Consensus four-star junior quarterback Jake Bentley will skip his senior year and enroll at the University of South Carolina in the fall. He has completed the required classwork and received official approval from the NCAA, SEC and South Carolina.
Bentley was able to forego his senior season because of extra work performed before stepping foot in high school, telling The State:
In South Carolina I took a lot of high school courses in middle school so I was able to acquire a lot more course credits than the normal student.
Would you skip your senior year to play in college?
Hard work in the classroom pays off on the playing field
Student-athletes who excel in the classroom have a major advantage over those who do not. Doing well in school keeps student-athletes eligible and, in many cases, gets them on the field sooner. By taking care of his business in the classroom, Bentley had the flexibility to enroll early at South Carolina and immediately compete for the starting job.
Most student-athletes do not have the credits to skip an entire year, but many are able to graduate from high school a semester early. These early enrollees have a major leg up on their fellow recruits because they can participate in spring practices, lift with the team in the weight room and get early access to playbooks and schemes.
Love high school? Stay in school
Jake Bentley will not get to lead his teammates and friends onto the field this fall. He will not get to enjoy spring break or even attend prom. He’s going to miss a lot of great high school experiences with his friends and family that he’ll never get back.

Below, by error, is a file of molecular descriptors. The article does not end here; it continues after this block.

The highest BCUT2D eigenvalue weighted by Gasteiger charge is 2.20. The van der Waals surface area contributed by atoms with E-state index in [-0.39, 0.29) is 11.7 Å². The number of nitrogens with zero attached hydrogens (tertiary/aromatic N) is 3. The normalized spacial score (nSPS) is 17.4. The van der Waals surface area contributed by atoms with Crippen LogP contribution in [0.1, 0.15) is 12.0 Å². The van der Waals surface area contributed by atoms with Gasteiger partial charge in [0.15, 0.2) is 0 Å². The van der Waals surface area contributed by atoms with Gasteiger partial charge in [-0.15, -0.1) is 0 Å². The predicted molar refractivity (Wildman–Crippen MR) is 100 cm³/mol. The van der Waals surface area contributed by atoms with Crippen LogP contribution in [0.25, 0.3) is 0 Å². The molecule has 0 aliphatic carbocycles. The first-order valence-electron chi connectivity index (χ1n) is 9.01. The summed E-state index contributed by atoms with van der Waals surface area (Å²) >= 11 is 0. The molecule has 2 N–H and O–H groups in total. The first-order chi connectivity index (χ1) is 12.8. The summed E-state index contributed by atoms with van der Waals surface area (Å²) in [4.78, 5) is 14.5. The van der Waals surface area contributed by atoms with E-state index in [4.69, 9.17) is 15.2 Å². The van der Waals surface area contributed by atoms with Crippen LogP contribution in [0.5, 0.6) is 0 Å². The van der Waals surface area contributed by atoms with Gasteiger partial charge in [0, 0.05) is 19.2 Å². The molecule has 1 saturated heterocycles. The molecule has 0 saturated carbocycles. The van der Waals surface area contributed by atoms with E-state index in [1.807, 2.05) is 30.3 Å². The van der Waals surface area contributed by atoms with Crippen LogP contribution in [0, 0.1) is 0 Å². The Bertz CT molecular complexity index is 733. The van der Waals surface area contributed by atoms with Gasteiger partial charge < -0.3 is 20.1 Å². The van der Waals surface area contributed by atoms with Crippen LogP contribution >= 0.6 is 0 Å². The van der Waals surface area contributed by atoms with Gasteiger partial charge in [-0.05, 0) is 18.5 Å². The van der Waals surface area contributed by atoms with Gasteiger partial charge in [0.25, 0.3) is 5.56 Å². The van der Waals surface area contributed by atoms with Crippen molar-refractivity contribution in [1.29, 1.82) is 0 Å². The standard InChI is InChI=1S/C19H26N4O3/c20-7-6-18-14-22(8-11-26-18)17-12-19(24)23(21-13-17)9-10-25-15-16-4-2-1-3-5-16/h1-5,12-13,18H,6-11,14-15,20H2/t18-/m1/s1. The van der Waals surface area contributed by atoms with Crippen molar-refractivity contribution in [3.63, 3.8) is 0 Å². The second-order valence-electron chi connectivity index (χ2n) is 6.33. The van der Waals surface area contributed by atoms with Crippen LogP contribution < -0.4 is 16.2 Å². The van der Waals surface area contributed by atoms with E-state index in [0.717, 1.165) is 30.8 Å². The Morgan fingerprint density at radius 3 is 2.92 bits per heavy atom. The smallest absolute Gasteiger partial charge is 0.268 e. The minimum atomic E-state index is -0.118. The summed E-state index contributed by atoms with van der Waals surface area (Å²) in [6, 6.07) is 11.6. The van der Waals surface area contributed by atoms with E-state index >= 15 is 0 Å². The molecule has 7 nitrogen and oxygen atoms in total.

So, when deciding if you want to enroll early, assess the risks and rewards of that choice and remember that everyone’s circumstance is different. Bentley’s decision was made easier by the fact that his father coaches at South Carolina, but this is obviously not the case for most people. And, don’t worry, early enrollees are not guaranteed starting jobs.
There’s no right and wrong decision about enrolling early; however, doing well in school is always the best choice for a student-athlete. You should always be looking to find the right fit.
Students first, then athletes
Great grades make student-athletes more attractive candidates to prospective colleges. When deciding between two athletes with similar skillsets, it’s safe to assume that the one with better grades will always get picked. In most cases, academic excellence opens more doors than great play, so hit the books.
Want to learn more about balancing your academics, athletics and social life? It can get tough, especially when you want to spend time on your recruiting, too.
We can help. The best way to get started is with a recruiting profile.